If I wanted water, I would have asked for water.


Sunday, February 03, 2013

The Most American Day of the Year

What do other countries think of us on Super Bowl Sunday?  What does it say about a culture that the biggest non-holiday event of the year involves sitting around "man caves" in suburban America to watch a four-hour sporting event?  Even that we call it, with no apparent self-awareness, the "Super Bowl" (or even worse "Super Bowl XLVII") says something, doesn't it?  There is a certain late-empire grandiosity to the whole affair that is slightly odd.  But every culture has oddness, and this one is fairly harmless.
Obviously.

For my part, I'm half-way through the mash of my annual pilsner--or better yet, světlý ležák.  (We'll see if it's actually a ležák--I have a horrible time hitting my efficiency.  But a světlé Výčepní is cool, too.)  My erstwhile brewing partner is now bumming it in Brazil, so I'm on my own.  Each year we mix it up a bit and this year instead of using Sterling hops (a better approximation of Saaz than US Saaz) I'm going with German.  Steinbart's had Tradition and Hersbrucker, so that's what we're going with.  I also added a half pound of wheat, on the slim justification of head grains, but mainly because I tend to put at least half a pound of wheat  in every recipe.

When I was in Prague, I told my tour guide, Max Bahnson, about this beer.  I'd been to Pilsner Urquell and Budvar already, and he was deepening my understanding of Czech lagers.  Since we were on a two-day odyssey, I'm not sure precisely when the moment came, but I remember what happened next.   I proudly mentioned that we call our pils Velvet Revolution.  His nose wrinkled and he shook his head.  "It's too obvious," he said.  "A Czech brewery would never use that."

Obvious.  Isn't that exactly what you'd expect from a couple of American homebrewers?  Go Niners!

11 comments:

Andrew said...

How long is your boil, and how do you chill. I've been having DMS problems with Pilsne based beers. I go 90 mins an immersion chiller. Getting frustrated.

Jack R. said...

Media reports:
President Obama's 2013 Super Bowl Party included Anchor Steam and Clipper City beers to honor the teams' home cities. Specific beers were not reported.

Seems the White House is notching up its craft beer game.

Patrick Emerson said...

Since I am not there I cannot claim my half share of the finished product, so how about we trade for a fine selection of Pilsner-inspired Brazilian beers. Brahma, Antartica, Sierra Malte, Itaipava, Bohemia...you name it! Yummy, yum! You will find the almost complete absence of hops fascinating, and the 'touch' of corn enchanting as you ponder the beguiling difference between what is in the bottle and what comes out of the tap. Okay, so one fizzes....

Patrick Emerson said...

Oh and viva la revolucion! Or whatever is the translation in Czech. Subtlety is not my forte. But did you mention the beavers on the label?

Daniel Warner said...

@Andrew, are you using American pilsner malt or european?

Jeff Alworth said...

Andrew: Weyermann pilsner, sixty minute boil, immersion coil chiller--no DMS. The Portland water is quite chilly now and it drops fast.

Patrick, I may put a fir on this year's label. Wait, label? I never do labels.

Daniel Warner said...

I use Weyermann, typically do a post boil rest for 15-20 minutes while I get my chiller set up (and let some hops stew for extra flavor), never get DMS.

As I understand it, it's mostly a function of the malting process of very pale malts. The more modified, the more DMS precursors get built up in the malt, the longer you need to boil to drive them off. So a heavily modified malt like most american 2-row or pils would likely need extra care.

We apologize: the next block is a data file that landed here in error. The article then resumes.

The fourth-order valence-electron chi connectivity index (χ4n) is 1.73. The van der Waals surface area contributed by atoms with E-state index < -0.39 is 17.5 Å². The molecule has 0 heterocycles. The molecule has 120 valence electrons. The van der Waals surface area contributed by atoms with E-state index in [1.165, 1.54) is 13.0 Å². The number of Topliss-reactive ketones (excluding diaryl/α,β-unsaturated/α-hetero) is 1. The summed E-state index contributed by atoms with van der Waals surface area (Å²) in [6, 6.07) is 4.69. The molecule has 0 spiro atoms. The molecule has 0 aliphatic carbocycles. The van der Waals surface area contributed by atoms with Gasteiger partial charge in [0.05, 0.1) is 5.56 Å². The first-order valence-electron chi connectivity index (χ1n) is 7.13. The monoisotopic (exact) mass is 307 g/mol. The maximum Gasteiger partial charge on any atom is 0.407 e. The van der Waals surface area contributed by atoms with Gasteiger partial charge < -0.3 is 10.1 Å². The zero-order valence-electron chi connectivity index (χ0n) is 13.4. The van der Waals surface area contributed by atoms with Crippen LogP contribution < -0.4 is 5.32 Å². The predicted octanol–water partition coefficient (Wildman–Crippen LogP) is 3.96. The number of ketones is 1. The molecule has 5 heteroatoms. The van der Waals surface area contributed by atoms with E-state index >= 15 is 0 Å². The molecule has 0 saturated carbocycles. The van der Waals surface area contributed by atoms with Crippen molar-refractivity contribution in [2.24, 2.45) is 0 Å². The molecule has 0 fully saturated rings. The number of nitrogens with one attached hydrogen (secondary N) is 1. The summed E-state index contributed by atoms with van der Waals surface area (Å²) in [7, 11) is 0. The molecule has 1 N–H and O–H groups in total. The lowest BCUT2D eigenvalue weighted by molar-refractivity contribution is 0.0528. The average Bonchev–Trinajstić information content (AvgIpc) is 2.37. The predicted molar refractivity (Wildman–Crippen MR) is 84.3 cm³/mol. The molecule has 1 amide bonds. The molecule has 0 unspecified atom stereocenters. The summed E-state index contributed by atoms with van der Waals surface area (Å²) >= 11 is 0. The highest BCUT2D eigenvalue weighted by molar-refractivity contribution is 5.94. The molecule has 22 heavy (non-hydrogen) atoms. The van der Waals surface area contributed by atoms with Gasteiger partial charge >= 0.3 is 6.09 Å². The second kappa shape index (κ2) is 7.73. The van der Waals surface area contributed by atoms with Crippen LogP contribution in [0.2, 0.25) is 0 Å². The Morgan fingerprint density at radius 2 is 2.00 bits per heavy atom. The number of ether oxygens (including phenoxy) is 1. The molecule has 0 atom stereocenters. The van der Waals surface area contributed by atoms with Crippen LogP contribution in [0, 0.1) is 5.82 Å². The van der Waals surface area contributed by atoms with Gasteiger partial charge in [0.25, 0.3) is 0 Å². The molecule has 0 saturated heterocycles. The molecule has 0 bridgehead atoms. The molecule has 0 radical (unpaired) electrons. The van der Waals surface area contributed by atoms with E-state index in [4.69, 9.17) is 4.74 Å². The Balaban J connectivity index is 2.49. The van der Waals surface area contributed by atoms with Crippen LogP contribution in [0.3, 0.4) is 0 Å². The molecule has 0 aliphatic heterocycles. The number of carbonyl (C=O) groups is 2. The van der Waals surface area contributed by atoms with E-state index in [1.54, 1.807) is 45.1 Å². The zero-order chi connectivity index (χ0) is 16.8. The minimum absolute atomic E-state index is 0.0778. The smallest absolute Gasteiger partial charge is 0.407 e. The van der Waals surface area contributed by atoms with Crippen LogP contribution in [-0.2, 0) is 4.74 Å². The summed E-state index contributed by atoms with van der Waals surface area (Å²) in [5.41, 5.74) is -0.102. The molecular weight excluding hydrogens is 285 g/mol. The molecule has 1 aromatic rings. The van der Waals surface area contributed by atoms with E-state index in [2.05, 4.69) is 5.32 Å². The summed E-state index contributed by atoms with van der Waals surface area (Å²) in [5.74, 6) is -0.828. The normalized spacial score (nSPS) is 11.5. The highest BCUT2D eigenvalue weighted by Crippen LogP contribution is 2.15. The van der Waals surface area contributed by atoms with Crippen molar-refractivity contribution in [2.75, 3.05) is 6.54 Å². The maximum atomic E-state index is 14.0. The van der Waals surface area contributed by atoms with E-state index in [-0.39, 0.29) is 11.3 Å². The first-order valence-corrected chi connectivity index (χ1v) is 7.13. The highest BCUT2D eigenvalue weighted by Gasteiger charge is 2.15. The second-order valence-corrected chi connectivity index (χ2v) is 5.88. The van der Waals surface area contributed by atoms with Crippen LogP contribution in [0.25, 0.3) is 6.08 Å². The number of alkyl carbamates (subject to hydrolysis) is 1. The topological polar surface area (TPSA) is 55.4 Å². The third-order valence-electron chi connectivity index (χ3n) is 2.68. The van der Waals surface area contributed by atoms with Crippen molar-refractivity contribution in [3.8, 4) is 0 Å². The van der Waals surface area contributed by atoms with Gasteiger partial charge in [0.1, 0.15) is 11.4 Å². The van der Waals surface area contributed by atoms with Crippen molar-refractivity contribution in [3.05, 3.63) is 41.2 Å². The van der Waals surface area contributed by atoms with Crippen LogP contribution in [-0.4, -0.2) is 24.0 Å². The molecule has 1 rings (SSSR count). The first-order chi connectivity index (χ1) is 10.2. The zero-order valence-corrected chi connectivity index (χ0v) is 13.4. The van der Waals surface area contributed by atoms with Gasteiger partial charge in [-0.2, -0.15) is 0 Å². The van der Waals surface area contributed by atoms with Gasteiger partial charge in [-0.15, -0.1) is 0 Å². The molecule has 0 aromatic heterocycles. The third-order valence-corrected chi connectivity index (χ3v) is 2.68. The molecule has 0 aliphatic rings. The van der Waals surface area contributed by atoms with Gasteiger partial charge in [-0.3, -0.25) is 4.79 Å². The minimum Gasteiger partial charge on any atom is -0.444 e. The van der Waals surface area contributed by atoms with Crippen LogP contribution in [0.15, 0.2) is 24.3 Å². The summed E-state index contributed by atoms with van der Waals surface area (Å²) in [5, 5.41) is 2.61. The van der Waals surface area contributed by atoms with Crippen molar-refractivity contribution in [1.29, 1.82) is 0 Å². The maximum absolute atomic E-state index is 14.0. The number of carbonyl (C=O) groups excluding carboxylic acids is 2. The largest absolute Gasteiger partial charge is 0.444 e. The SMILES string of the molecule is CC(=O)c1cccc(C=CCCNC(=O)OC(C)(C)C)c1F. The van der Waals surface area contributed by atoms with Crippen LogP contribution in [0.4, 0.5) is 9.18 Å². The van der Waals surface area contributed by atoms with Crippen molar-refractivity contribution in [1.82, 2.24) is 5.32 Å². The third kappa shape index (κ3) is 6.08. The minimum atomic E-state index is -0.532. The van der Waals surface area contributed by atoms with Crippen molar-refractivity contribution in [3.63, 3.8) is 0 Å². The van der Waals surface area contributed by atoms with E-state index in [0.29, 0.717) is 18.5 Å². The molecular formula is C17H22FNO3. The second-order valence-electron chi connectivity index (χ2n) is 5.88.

Jeff Alworth said...

As I understand, it's a function of the low temperatures German malts are kilned at. I know people warn of DMS, but I've never had any trouble. Sixty vigorous minutes of boiling have always served me well enough.

Reinkster said...

Jeff - I spent a couple says in the Czech Rep. just before your trip, I too enjoyed the beers there. Based on my taste analysis there was some difference in the Czech lager yeast compared to Germany. I can elaborate, but I'm interested in your thoughts. :)

Did you observe any thing stand out?

That said, what yeast did you use for your světlý ležák?

Daniel - regarding DMS - are you boiling with a low rolling boil or keeping the lid on? You want a nice boil with no lid to drive off DMS. Also when cooling, try to drop below 170F as fast as possible; DMS stops forming at that temp.

Jeff Alworth said...

Reink,

Czech yeasts are purportedly different genomically than German strains. I'm not a biologist or mycologist, but I understand that one of the characteristics of Czech yeast is that it doesn't produce sulfur. I do think the yeast seems a bit more rustic and present than it does in Germany (where except in rare cases like Augustiner, it had vanished), more crisp somehow. But then, you've got a lot of differences with the hops and malts, so.

I used Pilsner Urquell yeast. Last year we did a double batch and tried PU in one and Budvar in the other, and the Urquell seemed nicer with our crude techniques.

Reinkster said...

I didn't take a lot of notes, but I did try to sample as much as possible to paint a broad summary on my palate. I felt the Czech beer flavors were not as 'crisp' or 'refined' as the German lagers.

After my trip, I actually made two lagers after some of my favorite styles from the Germany/CZRep trips: Munich Helles and Bohemian Pilsner. I used the same grains in each, changed only the amount of hops for the BoPils, and fermented them with yeast from their countries. The flavor differences are vast. The main being the BoPils (made with PU yeast) has much more flavors (not just hops), but daicetyl, caramel, and a fullness to its body.

A fun study indeed.

~Adam

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